Saturday, February 5, 2011

The Four Wheels of Process

Ever wondered what could be the basic building blocks of a business process, the wheels that make it run?  Considering the predominant position processes have in our lives today, it is a concept that certainly deserves some attention.

In one sense, the good old SIPOC (Supplier, Input, Process, Output, Customer) may be said to represent an appropriate framework.  As a huge champion of SIPOC, I am convinced it is one of the most powerful tools in the arsenal of any process manager.  However, the SIPOC takes a ‘process’ and sequential view, looking at the factors that impact a process.  When I talk about building blocks and wheels, I refer more to critical components that constitute process.  It is more of an in-depth and systematic look at the “P” in SIPOC.  I find that there are a few critical elements that drive the effectiveness and efficiency of most processes.  The Four Wheels approach suggested below is an attempt to focus attention on these ‘vital few’ elements.

I submit this more as a framework for further thought.  Hopefully, we will have more contributions to the idea and eventually have a model that can work effectively in most situations.

I believe four ingredients are critical for the completion of any process, especially in an organization setting.  Let me discuss them briefly:

The person (or group) entrusted with the process needs to have the authority to complete it.  This means, the authority to take the process all the way to an output that has a direct impact on a desired outcome or business result.  If this authority is limited, it will lead to passing the activity on to another person or group (or worse, another process), which has a direct bearing on the efficiency and effectiveness of the process.  At a minimum, it can lead to delays or disagreements.  Empowering the person concerned to complete the process also minimizes hand-offs – a bane for any process.
The key factors driving Authority are:
o Empowerment
o Understanding of process dynamics versus specialized skills

Information or Ingredients:  
Whether the process belongs in the real or the virtual world, the person needs to be in possession of all information and / or ingredients to perform the process.  Any shortcoming here can result in delays (in attempting to procure it) or defects in the output.
Information in turn, involves:
o identifying the information / ingredient required,
o having access to it as needed; and once that process is completed,
o the documentation of the completed process, for records.
Each of these elements can in turn cause inefficiencies or defects, if not addressed appropriately.

Systems & Infrastructure:
This primarily refers to IT systems, but not entirely.  Too many disparate systems, weak integration among them or unreliable infrastructure (frequent breakdowns) will delay the process or cause errors, besides impacting the motivation of the workers.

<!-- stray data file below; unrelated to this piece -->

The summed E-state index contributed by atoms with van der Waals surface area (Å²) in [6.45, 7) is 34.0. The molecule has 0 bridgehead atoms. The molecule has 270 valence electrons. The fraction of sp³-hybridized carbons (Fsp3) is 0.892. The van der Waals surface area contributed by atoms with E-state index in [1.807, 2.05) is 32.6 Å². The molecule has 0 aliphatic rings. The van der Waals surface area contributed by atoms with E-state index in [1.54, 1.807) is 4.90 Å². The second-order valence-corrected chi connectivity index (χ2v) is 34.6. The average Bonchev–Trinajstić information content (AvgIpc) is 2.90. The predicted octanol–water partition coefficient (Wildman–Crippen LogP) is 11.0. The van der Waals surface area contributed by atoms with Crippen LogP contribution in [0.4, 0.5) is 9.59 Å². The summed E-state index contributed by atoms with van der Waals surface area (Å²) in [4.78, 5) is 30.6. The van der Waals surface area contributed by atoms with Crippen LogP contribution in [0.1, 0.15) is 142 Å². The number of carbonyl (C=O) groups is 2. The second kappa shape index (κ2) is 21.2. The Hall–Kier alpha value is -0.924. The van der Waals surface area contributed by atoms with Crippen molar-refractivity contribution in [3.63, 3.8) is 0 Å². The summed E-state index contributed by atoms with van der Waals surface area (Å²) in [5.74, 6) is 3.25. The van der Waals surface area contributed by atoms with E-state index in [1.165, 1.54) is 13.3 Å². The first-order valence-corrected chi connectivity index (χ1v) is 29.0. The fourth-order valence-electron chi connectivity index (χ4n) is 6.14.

The key drivers in systems and infrastructure are:
o Understanding of process design requirements
o Well integrated systems / enterprise resource planning
o Reliable infrastructure

Manpower (Skills & Motivation):
Finally, the person entrusted with the process needs to possess the skills necessary to complete the process.  Again, any lack of skills can result either in a defective output or delay caused by acquiring the skill.  Additionally, in today’s hyper-competitive, knowledge-driven environment, motivation of the persons entrusted with the process can make a ‘make-or-break’ difference.  Poor motivation levels can cause delays  (procrastination), defects (errors), or even fraud.
The key elements driving skills and motivations are well known:
o Hiring (especially to ensure, basic capabilities and motivation, which cannot be added later)
o Training,
o Compensation, and
o Leadership


It has been my experience that most process improvements fall within any one or a combination of these four wheels.  While I may be off at the edges, and there could well be some which fall outside these four, I do feel they should take care of the vast majority of processes.

I call these the four wheels of process because they not only support the vehicle that a process is, they are also critical in keeping it moving, in determining the direction the vehicle takes as well as in absorbing expected shocks on the road.

The power of looking at process in terms of wheels is that not only does it focus on the vital few components of a process; it can also be used as a ‘quick and dirty’ check list for making process improvements.  For instance, one could ask:
1. Does the team entrusted with this process have the authority to complete it?
2. Do we have a complete understanding of the information (or ingredients) needed to complete the process?  Does the team have access to all the information required?
3. Has the person handling the process been equipped with all necessary systems and infrastructure to complete the process effectively and efficiently?
4. Does the team have all the skills required and the motivation to perform the process to ensure the output meets the desired outcome?

A negative answer to any of the questions should lead an enquiry into the root cause(s) for that and an exploration of ideas to eliminate such root causes.

The four wheels are conceptually akin to the typical categories one selects for an Ishikawa Diagram (aka Fishbone analysis).  I am talking about categories like Machine, Method, Material, Manpower, Policies, Procedures and the like.  In that sense I would recommend using the four wheels as the four bones of the fish.  Simpler and more focused.

May be I am over simplifying the problem.  Nevertheless, as a new idea, I would certainly put it to the severest test.  You will hear more about this from me.  For sure.